By Karen Petryna
Off in the distance all you hear is seemingly muffled shotgun blasts. You’re tempted to check the date to see if dove season has opened and you somehow missed it, but what you’re really hearing is water being discovered. The water witchers have gone high tech.
As Jay Shaw, co-owner of National Groundwater Surveyor with his wife, Bonnie, prepares to explain the technology for finding water at depths of up to 1,500 feet, he first tells how it was his search for water when they were building their home on five acres in Clovis the led him down this path.
It was about 13 years ago that the Shaws were building their country home in Clovis. The well they were using during construction suddenly went dry. “We used water witchers and dowsers,” Shaw said about their search for water. What they ended up with was five dry holes. “One was 1,000 feet deep,” he said.
A Little History
Water witching, or dowsing, is an ancient practice where the practitioner holds wooden sticks or metal rods in their hands as he or she moves about a property. Supposedly when water is detected the sticks or rods begin to bow or cross, indicating where to drill. Unfortunately, science has repeatedly shown the practice to be questionable. One researcher in the early 90s calculated that the best dowsers were only .04 percent more accurate than a “mid-line guess.”
Shaw found a company in Washington State that used electro-seismic equipment. He persuaded them to come to Clovis and amazedly watched as they successfully located water that the Shaws were able to drill. Shaw, a general contractor at the time, was so impressed with the technology and the results that he decided he wanted to get into the water finding business for himself, figuring he could find wells for people and then build their homes for them. But, it was not to be. Just three months after buying the equipment and receiving full training, he found he had no time to open blueprints anymore. Shaw ended up in the water-finding business full-time.
The process for finding water is fairly straightforward. His equipment, which all fits in his 4-wheel-drive pickup, can detect water down to about 1,500 feet by generating a pressure wave that causes an electrical response. Shaw surveys the general area where the property owners have determined they would like a well. He then flags five locations about 70 feet or less from one another. At each location he drills a two-foot-deep hole and inserts a black powder charge, which is basically a 12-gauge shot gun shell without the shot. Four antennas are then connected to the holes. When the shells are detonated, they create a downward pressure wave. It is the unique signature of this wave that is picked up by the antennas and fed back to the proprietary software. Shaw knows that certain signals from the pressure wave have certain characteristics when moisture is encountered in the ground. He explained that his computer only gets a signal on moisture and, like an EKG, the signal “jumps” for moisture or remains as a “flat line” if none is detected. The analyzed data gives an indication of high total dissolved solids or salinity because the signal looks different – it shorts out – but the process cannot detect if the water contains other compounds such as sulfur or boron, for example.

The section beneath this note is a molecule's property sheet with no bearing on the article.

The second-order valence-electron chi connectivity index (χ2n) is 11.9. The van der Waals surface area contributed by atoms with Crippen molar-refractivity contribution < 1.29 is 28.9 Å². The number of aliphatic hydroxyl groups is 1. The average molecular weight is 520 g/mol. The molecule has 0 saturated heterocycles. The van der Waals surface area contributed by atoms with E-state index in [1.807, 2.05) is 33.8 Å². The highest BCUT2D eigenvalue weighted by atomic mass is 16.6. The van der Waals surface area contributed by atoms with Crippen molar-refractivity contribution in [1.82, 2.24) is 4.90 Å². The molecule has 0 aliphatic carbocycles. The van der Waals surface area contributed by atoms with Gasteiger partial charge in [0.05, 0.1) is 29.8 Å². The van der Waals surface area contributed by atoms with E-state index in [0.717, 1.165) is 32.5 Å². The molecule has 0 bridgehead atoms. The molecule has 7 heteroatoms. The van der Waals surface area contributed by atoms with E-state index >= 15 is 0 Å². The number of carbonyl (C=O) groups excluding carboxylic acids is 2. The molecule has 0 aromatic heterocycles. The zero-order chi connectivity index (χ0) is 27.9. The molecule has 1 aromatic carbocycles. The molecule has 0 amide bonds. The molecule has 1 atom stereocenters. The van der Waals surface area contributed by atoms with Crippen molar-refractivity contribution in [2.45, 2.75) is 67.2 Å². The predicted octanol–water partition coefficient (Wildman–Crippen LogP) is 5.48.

Collecting Raw Data
What Shaw collects on-site is raw data. Based on his experience, he’s gotten pretty good at reading the raw data he collects, however it still needs to be analyzed by the processor and double checked by his geophysicist, Ronald Sorensen. Sorensen has over 30 years of geophysical experience both in California and abroad. Not only is he fully trained in the proprietary Seismo-Electric Survey Instrument system Shaw uses, he also serves as an expert for the State of California for their professional geophysical test evaluations. Sorensen’s conclusions, along with Shaw’s findings, go into a report prepared by Shaw that indicates the estimated depth and yield of groundwater based on a specific well diameter. Shaw says the process is a little more complicated for larger wells, such as ag wells. In that case, it’s necessary to have an existing well to use for calibration so that he knows what a large amount of water looks like in the particular formation at hand.
Shaw said National Groundwater Surveyor operates all over California and as far as Oregon and Nevada. He also trained his brother who now performs the same service in Southern California, Arizona and New Mexico. It certainly takes him all over the Central Valley. Shaw had just returned from a job in Gustine where he was looking for water for a cattle rancher. The rancher was a repeat customer who just four months ago had used Shaw, drilled to the designated depth and achieved the expected yield. Shaw said he gets a lot of repeat customers in the ag and cattle industry simply because he’s so successful that clients call him back when they’re ready to drill another well. The following day, Shaw said he would be working for one domestic client in Castro Valley and another in Livermore whose wells had gone dry. After that he was going to look for groundwater at a golf course that has been using irrigation ditch water that is now too expensive. For more information you can reach Jay or Bonnie Shaw at National Groundwater Surveyor at 559-298-2409. Go to www.CaliforniaGroundwaterSurveyor.com for online information.
From single family home sites to large agricultural wells, call National Groundwater Surveyor at 800-980-7429.
We also provide Groundwater Surveys in Nevada and Oregon!